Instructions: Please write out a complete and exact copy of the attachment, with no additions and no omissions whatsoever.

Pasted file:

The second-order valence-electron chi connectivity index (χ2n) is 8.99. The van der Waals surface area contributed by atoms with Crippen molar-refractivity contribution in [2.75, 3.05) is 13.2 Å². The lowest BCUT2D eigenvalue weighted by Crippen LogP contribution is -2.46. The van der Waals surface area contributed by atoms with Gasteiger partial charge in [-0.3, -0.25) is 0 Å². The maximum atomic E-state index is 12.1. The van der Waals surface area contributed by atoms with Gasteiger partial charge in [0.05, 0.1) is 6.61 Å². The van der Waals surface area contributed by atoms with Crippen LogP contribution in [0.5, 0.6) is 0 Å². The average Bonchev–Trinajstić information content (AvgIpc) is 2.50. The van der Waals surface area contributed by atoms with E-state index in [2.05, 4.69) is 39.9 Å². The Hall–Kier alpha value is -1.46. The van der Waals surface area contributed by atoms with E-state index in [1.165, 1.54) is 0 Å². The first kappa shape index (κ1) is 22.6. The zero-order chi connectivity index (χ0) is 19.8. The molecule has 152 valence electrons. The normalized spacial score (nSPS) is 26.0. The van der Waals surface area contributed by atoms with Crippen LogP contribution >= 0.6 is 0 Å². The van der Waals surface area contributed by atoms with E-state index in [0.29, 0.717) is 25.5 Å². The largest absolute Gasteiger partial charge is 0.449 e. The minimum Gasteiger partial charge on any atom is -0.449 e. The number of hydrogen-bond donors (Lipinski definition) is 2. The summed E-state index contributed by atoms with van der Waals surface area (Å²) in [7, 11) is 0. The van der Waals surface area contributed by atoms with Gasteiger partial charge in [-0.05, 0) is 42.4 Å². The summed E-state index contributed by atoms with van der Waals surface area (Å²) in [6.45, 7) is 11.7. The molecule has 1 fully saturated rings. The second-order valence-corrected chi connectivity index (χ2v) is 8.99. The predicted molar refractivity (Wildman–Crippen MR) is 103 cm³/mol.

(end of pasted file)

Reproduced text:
The second-order valence-electron chi connectivity index (χ2n) is 8.99. The van der Waals surface area contributed by atoms with Crippen molar-refractivity contribution in [2.75, 3.05) is 13.2 Å². The lowest BCUT2D eigenvalue weighted by Crippen LogP contribution is -2.46. The van der Waals surface area contributed by atoms with Gasteiger partial charge in [-0.3, -0.25) is 0 Å². The maximum atomic E-state index is 12.1. The van der Waals surface area contributed by atoms with Gasteiger partial charge in [0.05, 0.1) is 6.61 Å². The van der Waals surface area contributed by atoms with Crippen LogP contribution in [0.5, 0.6) is 0 Å². The average Bonchev–Trinajstić information content (AvgIpc) is 2.50. The van der Waals surface area contributed by atoms with E-state index in [2.05, 4.69) is 39.9 Å². The Hall–Kier alpha value is -1.46. The van der Waals surface area contributed by atoms with E-state index in [1.165, 1.54) is 0 Å². The first kappa shape index (κ1) is 22.6. The zero-order chi connectivity index (χ0) is 19.8. The molecule has 152 valence electrons. The normalized spacial score (nSPS) is 26.0. The van der Waals surface area contributed by atoms with Crippen LogP contribution >= 0.6 is 0 Å². The van der Waals surface area contributed by atoms with E-state index in [0.29, 0.717) is 25.5 Å². The largest absolute Gasteiger partial charge is 0.449 e. The minimum Gasteiger partial charge on any atom is -0.449 e. The number of hydrogen-bond donors (Lipinski definition) is 2. The summed E-state index contributed by atoms with van der Waals surface area (Å²) in [7, 11) is 0. The van der Waals surface area contributed by atoms with Gasteiger partial charge in [-0.05, 0) is 42.4 Å². The summed E-state index contributed by atoms with van der Waals surface area (Å²) in [6.45, 7) is 11.7. The molecule has 1 fully saturated rings. The second-order valence-corrected chi connectivity index (χ2v) is 8.99. The predicted molar refractivity (Wildman–Crippen MR) is 103 cm³/mol.